Augend23 · 09/06/2022 22:26

I've had a few "near misses" at home - I had some sausages which caught fire in the microwave (they were in a plastic box which I hadn't realised the colouring on the outside was foil). I scooped them up with a kitchen implement onto a baking tray and threw them out the back door...

And a battery charger which started smoking terribly just after I'd put the batteries in. They always make me super nervous anyway because a big Lithium ion battery can demolish a room if it explodes. I unplugged that from the wall, and then again shoved it onto a baking tray and put it in the garden...

I do plan for fires, I have a grab bag which lives by my bed and has notepad, pencil, passport and then all my key documents. I keep my will elsewhere on the grounds that the likelihood of my dying where my will is, in a way that means my will is distributed is negligible as long as my will isn't in my house. I hope I'd take my phone and my glasses as well...

I reckon the bottom of the top storey window is only 10 ft from the ground, so I think I could climb out, hang down and drop with at worst a broken ankle. Ideally obviously I'd use the door or next the back bedroom window (opens onto a flat roof).

I'm so grateful to have so far not had anything dreadful happen, a house fire must be so distressing. We had a flood through the while downstairs when I was little and that was chaotic enough.


Sunnierdays · 09/06/2022 22:29

Aww so sorry to hear this ! I remember leaving my dining room for about five minutes and coming back in to find a fancy candle holder had caught fire, the whole dining table was on fire and it was only by luck we managed to put it out before it went up the curtains .
My house is four storeys and one of the best things we have had done is to get the fire brigade to put smoke alarms on every floor !


RaininSummer · 09/06/2022 22:29

Thanks for sharing your stories. I have just ordered a fire blanket and extinguisher. I will also think about what would be good to grab and keep it together. Terrifying.


FrecklesMalone · 09/06/2022 22:33

CaptainMyCaptain · 09/06/2022 19:57

Firefighters see lots of really horrible things, worse than a house burning down although that is horrible for you. People who work in emergency services use humour as a way to cope.

Yes but as someone who spent years on the front line NEVER in front of those affected unless you are laughing with them.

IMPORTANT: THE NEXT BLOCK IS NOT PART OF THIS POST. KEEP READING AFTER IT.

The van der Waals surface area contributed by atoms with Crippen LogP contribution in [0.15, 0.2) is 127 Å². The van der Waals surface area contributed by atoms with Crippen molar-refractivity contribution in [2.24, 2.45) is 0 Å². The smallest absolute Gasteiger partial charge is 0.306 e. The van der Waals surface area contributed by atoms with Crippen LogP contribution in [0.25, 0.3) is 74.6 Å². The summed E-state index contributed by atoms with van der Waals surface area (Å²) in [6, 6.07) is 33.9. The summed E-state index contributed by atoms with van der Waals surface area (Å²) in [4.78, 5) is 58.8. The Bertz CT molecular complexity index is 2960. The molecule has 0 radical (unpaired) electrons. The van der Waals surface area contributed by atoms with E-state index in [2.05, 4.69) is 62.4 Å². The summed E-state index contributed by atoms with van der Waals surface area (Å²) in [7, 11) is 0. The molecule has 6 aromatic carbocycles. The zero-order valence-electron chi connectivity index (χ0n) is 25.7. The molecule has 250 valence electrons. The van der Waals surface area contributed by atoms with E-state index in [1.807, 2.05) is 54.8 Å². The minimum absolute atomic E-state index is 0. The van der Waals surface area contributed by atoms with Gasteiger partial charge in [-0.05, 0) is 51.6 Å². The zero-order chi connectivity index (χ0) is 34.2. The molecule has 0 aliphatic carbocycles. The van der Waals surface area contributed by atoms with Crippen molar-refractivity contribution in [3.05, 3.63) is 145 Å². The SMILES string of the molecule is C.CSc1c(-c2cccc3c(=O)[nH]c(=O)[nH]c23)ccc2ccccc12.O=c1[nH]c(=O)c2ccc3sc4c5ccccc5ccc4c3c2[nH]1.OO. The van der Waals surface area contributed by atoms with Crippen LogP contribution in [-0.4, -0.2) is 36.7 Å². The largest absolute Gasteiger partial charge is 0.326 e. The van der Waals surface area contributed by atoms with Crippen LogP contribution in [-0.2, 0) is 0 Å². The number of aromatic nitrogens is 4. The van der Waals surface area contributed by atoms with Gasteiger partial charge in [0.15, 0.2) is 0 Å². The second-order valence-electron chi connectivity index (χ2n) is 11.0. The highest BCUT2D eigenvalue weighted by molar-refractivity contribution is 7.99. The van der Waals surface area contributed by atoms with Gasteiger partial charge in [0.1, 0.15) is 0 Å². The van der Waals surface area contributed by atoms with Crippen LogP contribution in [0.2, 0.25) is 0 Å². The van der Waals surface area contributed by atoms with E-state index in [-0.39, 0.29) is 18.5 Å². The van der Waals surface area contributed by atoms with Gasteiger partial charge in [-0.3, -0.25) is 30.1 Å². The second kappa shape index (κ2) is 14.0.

LakieLady · 09/06/2022 22:41

Chesneyhawkes1 · 09/06/2022 17:22

My dogs everything else can be replaced

So sorry this has happened to you OP. Thank goodness you're safe.

My dogs were my priority when I had them. I'd even worked out how to get them out of the bedroom window if the fire was in the stairwell.

My phone, keys and my handbag would be my priority. I'd need my bank cards!


Nutsabouttopic · 09/06/2022 22:44

We had a major house fire years ago. 25 seconds and our hallway and exit was blocked. It's that fast. Terraced house. We had to get out onto an extension roof and luckily a neighbour got to us with a ladder. We didn't stop to take anything we just wanted to keep our children alive. We wer6left with literally our pyjamas. Every photograph, every home video, every memory was gone in minutes. We had a way out planned and we stuck with it. Always have working smoke alarms and plan an escape route. We never thought that we would need it


NewMN · 09/06/2022 22:47

How awful, so sorry OP. I appreciate you sharing this to help make people think…

i at also surprised how many people have had a fire!

My fire to do list then:

Fire exit plan
fire blanket
fire extinguisher
photo possessions for insurance
photo key documents on cloud
emergency bag in the car (too much??)
switch off the tumble dryer

im sure there were other good suggestions …


Spectre8 · 09/06/2022 22:48

All my important documents are also kept in a fire proof document file I hot off amazon. At the very least those will survive and I dont have to worry about grabbing it. Things my title deeds, passport, birth certificate etc.

So I would just focus on getting out, grab my purse if I can


Lachimolala · 09/06/2022 22:54